Deportation proceedings can be incredibly confusing – and because you have no idea how an immigration judge will rule, they’re often scary, too. For most people, it makes sense to work with a deportation defense attorney who can help.
Deportation: When Can Legal Residents Face Removal Proceedings?
There are several reasons that the U.S. government can use to deport someone who’s lawfully present in the country. Generally, a person is deportable from the United States if he or she:
- Was inadmissible when entering the country or when adjusting an immigration status
- Violated the terms of a visa, green card or other status
- Had conditional permanent resident status, but that status was terminated
- Helped smuggle an alien into the U.S.
- Committed marriage fraud
- Got married and divorced (or had the marriage annulled) within a certain time frame
- Was convicted of one or more crimes involving moral turpitude
- Has been convicted of domestic violence, stalking, child neglect or abuse, or child abandonment at any time after being admitted to the U.S.
There are several other reasons the U.S. government may choose to deport someone, as well, so if you’re facing removal proceedings, it’s typically best to talk to an attorney as soon as possible.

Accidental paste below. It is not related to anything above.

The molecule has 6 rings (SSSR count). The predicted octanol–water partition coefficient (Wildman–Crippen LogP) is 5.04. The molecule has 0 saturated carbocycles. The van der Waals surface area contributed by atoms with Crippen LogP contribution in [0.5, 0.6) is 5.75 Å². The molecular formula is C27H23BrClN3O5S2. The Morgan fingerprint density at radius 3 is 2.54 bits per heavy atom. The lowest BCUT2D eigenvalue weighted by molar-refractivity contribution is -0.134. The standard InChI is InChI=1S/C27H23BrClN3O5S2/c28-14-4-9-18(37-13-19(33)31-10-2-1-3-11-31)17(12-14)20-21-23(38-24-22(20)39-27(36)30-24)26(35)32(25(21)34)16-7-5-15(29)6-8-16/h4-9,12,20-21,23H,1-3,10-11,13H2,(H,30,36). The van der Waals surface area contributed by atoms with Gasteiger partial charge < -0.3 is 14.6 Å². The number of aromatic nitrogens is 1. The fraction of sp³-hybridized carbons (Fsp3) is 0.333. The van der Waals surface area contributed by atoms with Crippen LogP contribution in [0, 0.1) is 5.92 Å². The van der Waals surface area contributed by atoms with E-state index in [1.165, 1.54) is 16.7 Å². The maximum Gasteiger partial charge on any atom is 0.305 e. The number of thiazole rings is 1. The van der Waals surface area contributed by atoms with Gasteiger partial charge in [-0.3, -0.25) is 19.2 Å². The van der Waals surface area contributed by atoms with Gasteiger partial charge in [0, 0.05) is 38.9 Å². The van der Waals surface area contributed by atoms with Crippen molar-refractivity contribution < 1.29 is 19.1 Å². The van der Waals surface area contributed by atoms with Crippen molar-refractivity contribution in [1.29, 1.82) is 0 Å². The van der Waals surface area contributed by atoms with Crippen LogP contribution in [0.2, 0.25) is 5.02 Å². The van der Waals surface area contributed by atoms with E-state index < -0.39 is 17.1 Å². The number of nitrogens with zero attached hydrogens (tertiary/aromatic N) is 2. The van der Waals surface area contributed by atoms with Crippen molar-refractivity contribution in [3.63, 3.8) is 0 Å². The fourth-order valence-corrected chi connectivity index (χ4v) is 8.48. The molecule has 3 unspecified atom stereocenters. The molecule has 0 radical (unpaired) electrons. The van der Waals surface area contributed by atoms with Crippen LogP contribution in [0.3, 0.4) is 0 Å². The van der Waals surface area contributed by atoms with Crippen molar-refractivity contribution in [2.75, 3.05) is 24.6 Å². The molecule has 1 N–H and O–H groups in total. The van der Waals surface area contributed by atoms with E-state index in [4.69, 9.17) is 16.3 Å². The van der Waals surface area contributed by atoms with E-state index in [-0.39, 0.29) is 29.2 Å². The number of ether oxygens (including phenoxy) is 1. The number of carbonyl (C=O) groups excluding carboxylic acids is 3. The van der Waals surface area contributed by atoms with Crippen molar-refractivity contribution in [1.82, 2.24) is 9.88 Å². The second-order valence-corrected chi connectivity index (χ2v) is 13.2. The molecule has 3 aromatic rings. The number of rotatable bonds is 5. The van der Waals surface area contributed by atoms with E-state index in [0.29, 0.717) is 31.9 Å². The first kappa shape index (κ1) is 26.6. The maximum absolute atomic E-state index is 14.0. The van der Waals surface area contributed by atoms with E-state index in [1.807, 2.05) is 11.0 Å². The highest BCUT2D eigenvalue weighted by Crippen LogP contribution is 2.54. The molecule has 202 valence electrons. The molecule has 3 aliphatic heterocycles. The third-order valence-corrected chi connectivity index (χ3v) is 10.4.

Deportation Defense: Is an Immigration Judge’s Decision Really Final?
Unfortunately, there’s no way to predict how an immigration judge will rule in a case – but the good news is that if the judge in your case makes a decision you don’t agree with, you may be able to appeal it. As long as you don’t waive your ability to appeal or wait too long to argue the court’s decision, your deportation attorney can file a petition to have a higher court look at your case. Sometimes, the higher court reverses the immigration judge’s decision.
Could You Be Eligible for Cancellation of Removal?
If you’re a lawful permanent resident of the U.S., you could be eligible for cancellation of removal. That means you could ask the court for relief from deportation proceedings and to allow you to keep your green card. However, not everyone is eligible for cancellation of removal. You must have been an LPR in the U.S. for at least 5 years and have continually resided in the U.S. for at least 7 years after being admitted. You must not have been convicted of an aggravated felony, and you must not have received a cancellation of removal in the past. With your attorney’s help, you must also prove that you deserve to win your case and hang on to your green card.
Do You Need to Talk to a Lawyer About Deportation Defense?
If you’re facing removal proceedings, there’s hope – and we may be able to help you. Call us today to schedule a free consultation with a deportation defense attorney who can answer your questions and help you start moving forward.